No single approach works for everyone, and for that reason, I always like to hear feedback on what is working for you, or what could be different.


The following section is basically a long-winded way of saying "I learned cool therapy techniques." The truth is, successful therapy probably depends most of all on the basic stuff: your comfort and trust in me, feeling safe, understood, heard, and supported; and my reliability, consistency, and empathy as your therapist. Ultimately, my view is that everything flows from that solid, dependable, and straightforward foundation.

But, for those who like to know how things work, read on:

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Existential & Humanistic

We all must experience stress and anxiety as part of our existence, but modern-day society can completely overwhelm us with its demands. I trust that my clients are experts of their own lives – capable of not just coping, but thriving. Existential and Humanistic approaches should offer genuineness on the part of the therapist, honest feedback, support, encouragement, and ample kindness. These two therapies will allow you to fully take responsibility for living authentically, with all of life's concomitant stress and uncertainty. Learn more about existential [1] [2] and humanistic therapies [1] [2]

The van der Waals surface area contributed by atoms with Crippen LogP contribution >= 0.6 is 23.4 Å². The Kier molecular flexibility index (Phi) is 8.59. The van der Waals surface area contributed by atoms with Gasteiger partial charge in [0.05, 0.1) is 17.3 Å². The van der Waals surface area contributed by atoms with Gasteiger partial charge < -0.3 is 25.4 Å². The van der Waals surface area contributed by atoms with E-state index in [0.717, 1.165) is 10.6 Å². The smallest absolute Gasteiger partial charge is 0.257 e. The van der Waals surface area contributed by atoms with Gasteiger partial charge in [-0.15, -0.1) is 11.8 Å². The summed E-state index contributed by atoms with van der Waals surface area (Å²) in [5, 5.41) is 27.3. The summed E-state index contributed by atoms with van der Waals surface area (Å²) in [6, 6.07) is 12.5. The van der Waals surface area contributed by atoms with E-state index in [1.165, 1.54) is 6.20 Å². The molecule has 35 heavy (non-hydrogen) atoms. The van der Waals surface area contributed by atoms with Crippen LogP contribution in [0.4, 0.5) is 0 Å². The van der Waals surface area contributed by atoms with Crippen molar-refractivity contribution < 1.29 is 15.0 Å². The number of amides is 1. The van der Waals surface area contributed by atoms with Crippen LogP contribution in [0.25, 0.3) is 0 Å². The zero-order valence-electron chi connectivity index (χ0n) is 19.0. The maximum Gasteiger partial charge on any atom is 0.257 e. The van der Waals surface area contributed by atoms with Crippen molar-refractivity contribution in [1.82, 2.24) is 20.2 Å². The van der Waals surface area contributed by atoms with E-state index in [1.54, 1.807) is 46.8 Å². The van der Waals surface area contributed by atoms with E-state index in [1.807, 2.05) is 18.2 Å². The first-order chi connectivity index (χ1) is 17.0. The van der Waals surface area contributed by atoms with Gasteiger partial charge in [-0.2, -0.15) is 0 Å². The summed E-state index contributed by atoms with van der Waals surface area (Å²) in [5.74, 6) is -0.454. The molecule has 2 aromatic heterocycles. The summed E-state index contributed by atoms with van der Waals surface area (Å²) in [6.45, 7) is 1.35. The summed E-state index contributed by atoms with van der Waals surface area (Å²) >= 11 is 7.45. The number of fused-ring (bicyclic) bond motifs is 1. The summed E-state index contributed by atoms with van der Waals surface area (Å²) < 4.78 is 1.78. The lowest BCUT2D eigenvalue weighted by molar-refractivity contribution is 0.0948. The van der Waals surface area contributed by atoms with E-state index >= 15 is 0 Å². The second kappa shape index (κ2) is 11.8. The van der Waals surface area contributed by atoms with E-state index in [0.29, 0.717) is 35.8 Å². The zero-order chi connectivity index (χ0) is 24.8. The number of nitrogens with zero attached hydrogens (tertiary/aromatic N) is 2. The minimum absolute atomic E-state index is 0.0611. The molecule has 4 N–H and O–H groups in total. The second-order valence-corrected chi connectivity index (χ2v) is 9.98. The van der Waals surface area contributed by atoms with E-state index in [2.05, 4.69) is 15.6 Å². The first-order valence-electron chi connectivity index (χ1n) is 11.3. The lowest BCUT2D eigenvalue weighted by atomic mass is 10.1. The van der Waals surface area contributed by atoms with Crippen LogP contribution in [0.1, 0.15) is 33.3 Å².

Mindfulness simply means to pay attention, with intention, in a non-judgmental way. Learning to observe your thoughts and surroundings in a curious, open-minded, compassionate manner is an incredibly powerful tool. I strongly believe that with continual practice, you can gradually re-train your mind to ground itself, and return to the present moment, whenever it drifts away. I make mindfulness and grounding exercises a regular part of my sessions. Learn more about mindfulness [1] [2] [3]

Cognitive & Behavioral

The stories we tell ourselves about our ability and worth matter. Our knee-jerk reactions to situations and well-rehearsed internal beliefs about ourselves matter. Examining these aspects of your life allows you to not only build awareness of how they shape your experience, but lets you and I begin to re-frame your emotions, thoughts, and actions in a more helpful, fair, realistic, and goal-directed way. Learn more about cognitive behavioral therapy [1] [2]


I focus on looking for the good in your life. What is already working well for you? What do you want to see more of in your day-to-day? You contain a multitude of strengths and qualities that have already gotten you this far. Therapy should be about uncovering answers and finding ways to take small, actionable steps toward larger, meaningful changes that lean on your already existing strengths. Learn more about solution-focused therapy [1] [2]

A solid foundation of research exists that supports the effectiveness of cognitive/behavioral, mindfulness-based, and solution-focused therapies.